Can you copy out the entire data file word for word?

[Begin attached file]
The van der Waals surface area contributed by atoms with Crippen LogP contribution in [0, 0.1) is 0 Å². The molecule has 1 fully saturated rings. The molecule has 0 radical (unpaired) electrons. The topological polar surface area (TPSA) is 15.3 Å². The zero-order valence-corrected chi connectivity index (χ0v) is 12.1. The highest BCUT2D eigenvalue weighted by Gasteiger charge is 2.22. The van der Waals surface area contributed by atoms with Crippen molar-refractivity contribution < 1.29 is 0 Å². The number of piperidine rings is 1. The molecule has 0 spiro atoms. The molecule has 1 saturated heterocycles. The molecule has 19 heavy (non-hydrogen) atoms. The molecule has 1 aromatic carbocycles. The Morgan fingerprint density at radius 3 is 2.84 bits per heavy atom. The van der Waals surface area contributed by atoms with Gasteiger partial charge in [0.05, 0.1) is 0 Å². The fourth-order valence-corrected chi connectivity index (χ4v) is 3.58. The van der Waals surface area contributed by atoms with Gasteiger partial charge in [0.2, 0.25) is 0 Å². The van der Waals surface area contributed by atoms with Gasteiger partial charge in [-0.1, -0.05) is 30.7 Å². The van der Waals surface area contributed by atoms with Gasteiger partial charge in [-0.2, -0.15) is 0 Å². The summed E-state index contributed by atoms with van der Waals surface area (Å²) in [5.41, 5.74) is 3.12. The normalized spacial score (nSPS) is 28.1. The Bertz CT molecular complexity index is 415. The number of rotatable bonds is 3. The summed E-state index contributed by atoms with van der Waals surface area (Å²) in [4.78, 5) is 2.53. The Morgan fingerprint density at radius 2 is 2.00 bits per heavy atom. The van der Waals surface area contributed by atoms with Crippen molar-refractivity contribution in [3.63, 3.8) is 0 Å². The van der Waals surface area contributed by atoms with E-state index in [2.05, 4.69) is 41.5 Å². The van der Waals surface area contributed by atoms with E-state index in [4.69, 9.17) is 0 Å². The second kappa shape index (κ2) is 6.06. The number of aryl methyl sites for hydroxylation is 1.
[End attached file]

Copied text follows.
The van der Waals surface area contributed by atoms with Crippen LogP contribution in [0, 0.1) is 0 Å². The molecule has 1 fully saturated rings. The molecule has 0 radical (unpaired) electrons. The topological polar surface area (TPSA) is 15.3 Å². The zero-order valence-corrected chi connectivity index (χ0v) is 12.1. The highest BCUT2D eigenvalue weighted by Gasteiger charge is 2.22. The van der Waals surface area contributed by atoms with Crippen molar-refractivity contribution < 1.29 is 0 Å². The number of piperidine rings is 1. The molecule has 0 spiro atoms. The molecule has 1 saturated heterocycles. The molecule has 19 heavy (non-hydrogen) atoms. The molecule has 1 aromatic carbocycles. The Morgan fingerprint density at radius 3 is 2.84 bits per heavy atom. The van der Waals surface area contributed by atoms with Gasteiger partial charge in [0.05, 0.1) is 0 Å². The fourth-order valence-corrected chi connectivity index (χ4v) is 3.58. The van der Waals surface area contributed by atoms with Gasteiger partial charge in [0.2, 0.25) is 0 Å². The van der Waals surface area contributed by atoms with Gasteiger partial charge in [-0.1, -0.05) is 30.7 Å². The van der Waals surface area contributed by atoms with Gasteiger partial charge in [-0.2, -0.15) is 0 Å². The summed E-state index contributed by atoms with van der Waals surface area (Å²) in [5.41, 5.74) is 3.12. The normalized spacial score (nSPS) is 28.1. The Bertz CT molecular complexity index is 415. The number of rotatable bonds is 3. The summed E-state index contributed by atoms with van der Waals surface area (Å²) in [4.78, 5) is 2.53. The Morgan fingerprint density at radius 2 is 2.00 bits per heavy atom. The van der Waals surface area contributed by atoms with Crippen molar-refractivity contribution in [3.63, 3.8) is 0 Å². The van der Waals surface area contributed by atoms with E-state index in [2.05, 4.69) is 41.5 Å². The van der Waals surface area contributed by atoms with E-state index in [4.69, 9.17) is 0 Å². The second kappa shape index (κ2) is 6.06. The number of aryl methyl sites for hydroxylation is 1.